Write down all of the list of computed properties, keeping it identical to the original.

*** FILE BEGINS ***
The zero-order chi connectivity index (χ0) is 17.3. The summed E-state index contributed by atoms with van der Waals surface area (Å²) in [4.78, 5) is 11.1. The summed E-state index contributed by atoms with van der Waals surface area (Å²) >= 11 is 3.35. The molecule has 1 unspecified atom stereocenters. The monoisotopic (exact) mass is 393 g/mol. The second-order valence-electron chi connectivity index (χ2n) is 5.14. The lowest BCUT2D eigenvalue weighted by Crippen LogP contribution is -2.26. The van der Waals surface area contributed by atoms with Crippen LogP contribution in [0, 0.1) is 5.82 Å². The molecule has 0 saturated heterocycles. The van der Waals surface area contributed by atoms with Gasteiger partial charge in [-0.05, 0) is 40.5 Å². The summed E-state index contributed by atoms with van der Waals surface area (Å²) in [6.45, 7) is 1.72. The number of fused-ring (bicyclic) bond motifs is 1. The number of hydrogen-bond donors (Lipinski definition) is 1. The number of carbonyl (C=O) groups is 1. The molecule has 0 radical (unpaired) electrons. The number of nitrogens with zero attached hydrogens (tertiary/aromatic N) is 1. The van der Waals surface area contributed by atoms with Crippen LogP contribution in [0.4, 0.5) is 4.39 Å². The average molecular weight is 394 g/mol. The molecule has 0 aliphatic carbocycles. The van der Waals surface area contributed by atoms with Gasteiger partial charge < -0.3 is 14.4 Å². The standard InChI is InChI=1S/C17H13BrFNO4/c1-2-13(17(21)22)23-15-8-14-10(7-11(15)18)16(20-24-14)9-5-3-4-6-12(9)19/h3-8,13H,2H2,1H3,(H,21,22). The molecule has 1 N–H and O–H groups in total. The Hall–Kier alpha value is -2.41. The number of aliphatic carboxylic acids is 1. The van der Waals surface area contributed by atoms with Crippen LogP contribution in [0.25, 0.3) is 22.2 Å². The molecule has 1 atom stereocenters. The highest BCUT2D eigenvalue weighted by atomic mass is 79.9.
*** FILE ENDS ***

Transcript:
The zero-order chi connectivity index (χ0) is 17.3. The summed E-state index contributed by atoms with van der Waals surface area (Å²) in [4.78, 5) is 11.1. The summed E-state index contributed by atoms with van der Waals surface area (Å²) >= 11 is 3.35. The molecule has 1 unspecified atom stereocenters. The monoisotopic (exact) mass is 393 g/mol. The second-order valence-electron chi connectivity index (χ2n) is 5.14. The lowest BCUT2D eigenvalue weighted by Crippen LogP contribution is -2.26. The van der Waals surface area contributed by atoms with Crippen LogP contribution in [0, 0.1) is 5.82 Å². The molecule has 0 saturated heterocycles. The van der Waals surface area contributed by atoms with Gasteiger partial charge in [-0.05, 0) is 40.5 Å². The summed E-state index contributed by atoms with van der Waals surface area (Å²) in [6.45, 7) is 1.72. The number of fused-ring (bicyclic) bond motifs is 1. The number of hydrogen-bond donors (Lipinski definition) is 1. The number of carbonyl (C=O) groups is 1. The molecule has 0 radical (unpaired) electrons. The number of nitrogens with zero attached hydrogens (tertiary/aromatic N) is 1. The van der Waals surface area contributed by atoms with Crippen LogP contribution in [0.4, 0.5) is 4.39 Å². The average molecular weight is 394 g/mol. The molecule has 0 aliphatic carbocycles. The van der Waals surface area contributed by atoms with Gasteiger partial charge < -0.3 is 14.4 Å². The standard InChI is InChI=1S/C17H13BrFNO4/c1-2-13(17(21)22)23-15-8-14-10(7-11(15)18)16(20-24-14)9-5-3-4-6-12(9)19/h3-8,13H,2H2,1H3,(H,21,22). The molecule has 1 N–H and O–H groups in total. The Hall–Kier alpha value is -2.41. The number of aliphatic carboxylic acids is 1. The van der Waals surface area contributed by atoms with Crippen LogP contribution in [0.25, 0.3) is 22.2 Å². The molecule has 1 atom stereocenters. The highest BCUT2D eigenvalue weighted by atomic mass is 79.9.